Mark Warburton – the Renaissance Man of Football

Mark Warburton, courtesy of Keith Campbell

written by – Greville Waterman 


Greville Waterman is the author of Ahead of the Game:  Brentford FC’s 2014/15 Season which takes a look at the extraordinary success of what is rapidly becoming one of the most interesting football clubs in the world.  

Waterman, who also runs BFC Talk a blog that covers Brentfordagreed to share an excerpt from his book with Rangers supporters in order to provide a closer look at the man charged with returning the club to glory.

You can find copies of his book on Amazon or you can purchase it directly from Brentford’s online store. 

Mark Warburton – the Renaissance Man of Football  (originally published in September 2014)

I have just listened to Brentford manager Mark Warburton’s latest interview on Bees Player and he was in typical bullish and confident form.

He was still angry about Tuesday’s events and felt that the final score was totally misleading and that but for a referee’s blatant error our valiant efforts would most likely have received their just reward.

He focused on all the positives that came out of what was indeed an excellent team performance and hoped that they would be of benefit when it comes to Saturday’s tough challenge at Middlesbrough.

It must be wonderful for his squad to have a manager who demonstrates such positivity and encouragement in everything that he says and does.

Football managers have traditionally used a combination of carrot and stick to motivate their players, but management by fear and intimidation is now a totally outmoded concept that is doomed to failure in today’s more enlightened times.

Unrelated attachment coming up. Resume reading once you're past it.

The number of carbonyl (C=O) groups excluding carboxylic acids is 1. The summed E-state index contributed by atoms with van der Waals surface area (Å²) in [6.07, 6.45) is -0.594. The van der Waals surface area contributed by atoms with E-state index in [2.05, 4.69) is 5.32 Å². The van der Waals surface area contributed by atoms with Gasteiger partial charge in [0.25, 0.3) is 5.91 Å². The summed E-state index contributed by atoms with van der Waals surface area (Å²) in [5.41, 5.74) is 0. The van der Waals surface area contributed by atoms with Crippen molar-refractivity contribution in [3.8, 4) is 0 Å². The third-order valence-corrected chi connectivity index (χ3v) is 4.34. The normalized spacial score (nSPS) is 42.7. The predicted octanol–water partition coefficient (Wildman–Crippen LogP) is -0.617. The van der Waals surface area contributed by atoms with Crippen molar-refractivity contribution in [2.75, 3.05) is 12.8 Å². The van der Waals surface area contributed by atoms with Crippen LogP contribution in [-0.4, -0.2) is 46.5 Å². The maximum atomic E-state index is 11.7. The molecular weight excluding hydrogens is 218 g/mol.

Mark Warburton is in the vanguard of a much more modern approach where the players are treated like adults and are encouraged to buy into a much more collaborative and empowering way of doing things.

Mark Warburton, courtesy of PA Sport

That is not to say that they do not have to take full responsibility for their actions on and off the pitch, but the players know that if they follow instructions and do as they have been coached to do, then, even if things go wrong, they know that their manager will back them to the hilt.

Tuesday was a case in point as Norwich City’s first goal came when our short passing approach broke down close to our goal and our opponents took full advantage of the unforced error.

Rather than blast James Tarkowski for playing what was generally accepted to be a sloppy pass that conceded possession in a dangerous position, Warburton instead backed his young defender to the hilt and made it clear that our style of play would not alter one iota.

I suspect that in private he spoke to Tarkowski and reminded him of the need to maintain concentration and exhibit more care in his passing, but that is all part of the learning process.

The Brentford squad is packed full of promising young talent who are all comfortable on the ball and in Warburton they have the perfect manager, a patient teacher who is steeped in the development of young players who always encourages them to play and express themselves without fear of failure.

Alex Pritchard, courtesy of BFC

Here is midfielder Alex Pritchard on what it is like to play for Mark Warburton, “Mark Warburton is a very good manager and he is great with the players.”

“He expects a lot from you but I’m really enjoying playing under him.  He is always trying to help me improve and I can feel myself learning from him.”

His squad also fully understands that beneath the calm exterior, Warburton is neither weak nor a soft touch, and if players do not perform then they will not keep their place in the team, and he has also made it perfectly clear on many occasions that he is always looking to revitalise and improve the makeup of the squad.

Players accept this as a way of life and as long as they are treated fairly then they will respond.

Indeed twelve new players of immense talent have come through the door since the end of last season but the nucleus of last year’s promotion team has been retained given that players of the ilk of Button, Bidwell, Tarkowski, McCormack, Judge and Douglas have demonstrated that they are fully capable of meeting the tough challenge of playing Championship football.